• At the end of the film, 22 is going to be born as a human. What will she be like? What will she do? Will she still be a 'she', even?
  • Friendly Fandoms:
    • Not surprisingly, the film was very warmly received by fans of Inside Out, Pete Docter's previous Pixar classic which also featured psychological and philosophical concepts and largely took place in a metaphysical setting, with plenty of ideas for a crossover quickly popping up after this film's releasenote . In fact, had it not been for its Release Date Change, Soul would have also debuted exactly five years to the day after Inside Out.
    • With Coco as well, since both were also made by Pixar and feature the idea of the Afterlife, with passions — specifically for music — and legacies being heavy themes in both. It's a general headcanon that the Land of the Dead and the Great Before are equivalents. Not to mention both films being specific to a nonwhite culture (the former for Mexicans and the latter for African-Americans).
    • To a much lesser extent, the Soul fandom also goes along with the Trolls franchise (though there aren't many crossovers made between them), mainly due to the latter's second installment, which like Soul had to be released on VOD due to the COVID-19 Pandemic, has a focus on music (though it was the principal one in the case of Trolls World Tour), and features a minority of metaphysical elements, in that case with the heart.
  • "Funny Aneurysm" Moment:
    • The fact that 22 had hundreds of famous mentors who ended up frustrated and annoyed by her is something of a Running Gag near the beginning. It's much less funny after she becomes a lost soul, and we find out that despite her snarky demeanor she took their rejection badly, and always thought there was something wrong about her because of that.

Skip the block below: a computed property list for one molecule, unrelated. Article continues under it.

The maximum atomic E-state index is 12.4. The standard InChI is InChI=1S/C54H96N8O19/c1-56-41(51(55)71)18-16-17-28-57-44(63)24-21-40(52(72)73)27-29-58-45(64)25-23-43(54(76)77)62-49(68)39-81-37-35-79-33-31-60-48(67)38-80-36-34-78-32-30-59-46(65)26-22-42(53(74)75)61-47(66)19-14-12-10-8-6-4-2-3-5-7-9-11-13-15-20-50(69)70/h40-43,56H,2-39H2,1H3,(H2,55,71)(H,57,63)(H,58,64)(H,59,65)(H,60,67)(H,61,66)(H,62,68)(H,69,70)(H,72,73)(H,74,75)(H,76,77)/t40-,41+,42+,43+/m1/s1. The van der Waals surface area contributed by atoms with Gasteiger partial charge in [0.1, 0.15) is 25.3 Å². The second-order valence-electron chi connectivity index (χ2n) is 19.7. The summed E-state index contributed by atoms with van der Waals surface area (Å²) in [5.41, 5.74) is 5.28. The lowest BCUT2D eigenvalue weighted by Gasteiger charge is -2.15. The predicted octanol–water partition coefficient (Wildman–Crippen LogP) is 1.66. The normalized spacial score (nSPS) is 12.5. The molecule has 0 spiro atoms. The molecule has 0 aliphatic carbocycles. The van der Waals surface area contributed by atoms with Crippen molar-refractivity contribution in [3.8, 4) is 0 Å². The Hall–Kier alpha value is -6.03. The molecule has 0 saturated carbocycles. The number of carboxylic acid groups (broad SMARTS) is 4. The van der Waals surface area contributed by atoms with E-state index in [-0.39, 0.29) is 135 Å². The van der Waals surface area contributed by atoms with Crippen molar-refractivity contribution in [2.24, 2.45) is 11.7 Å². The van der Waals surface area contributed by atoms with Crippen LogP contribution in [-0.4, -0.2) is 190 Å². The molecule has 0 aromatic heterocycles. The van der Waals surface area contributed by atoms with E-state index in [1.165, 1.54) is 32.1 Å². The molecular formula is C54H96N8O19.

• After the credits, there's a stinger where Terry shouts at the viewer "Oi! Movie's over! Go home!" While this would've been a funny moment in the theaters, Soul became one of the many 2020 movies impacted by the COVID-19 Pandemic, forcing it to skip its theatrical release and debut on streaming instead, meaning that most of the viewers who finally got to see it already were watching the movie at home.
  • Genius Bonus:
    • The title refers to both the Soul as a construct of human existence and to Soul music. Soul music is deeply ingrained into Afro-American culture, so it makes sense for the main character to be African-American.
    • Andrew Jackson was a slave-holding political figure from the opposing party of Lincoln's previous generation, and Jackson wasn't featured on the $20 bill (or any money) until after Lincoln's death, so Abe's reaction makes complete sense.
  • Jerkass Woobie:
  • Memetic Mutation:
    • "Don't waste your time on the junk of life."note 
    • "Even in a Pixar movie, the Black Dude Dies First".note 
    • "What if Black people had feelings?"note 
    • "Quiet coyote."note 
    • "IT'S TERRY TIME."note 
    • Parodies of the film's logo have been made with other series on Twitter, mostly works with "soul" in the title, the biggest example being Dark Souls.
  • Misaimed Marketing: Both the first poster and the teaser prominently feature Joe in his human form, which lead many to believe that this was going to be a more "mundane" Pixar movie like Up. Of course, it's worth noting while he's not in his body the whole time, human Joe is the character/body who appears the most throughout the film.
  • Nightmare Fuel: The Lost Souls. They are souls who enter "The Zone" when they become fixated on an obsession, turn into black hulking creatures with glowing green eyes and utter a Madness Mantra while they work through their obsession. This fate befalls 22 after her visit to Earth when she enters “The Zone", mumbling, "No purpose. No purpose."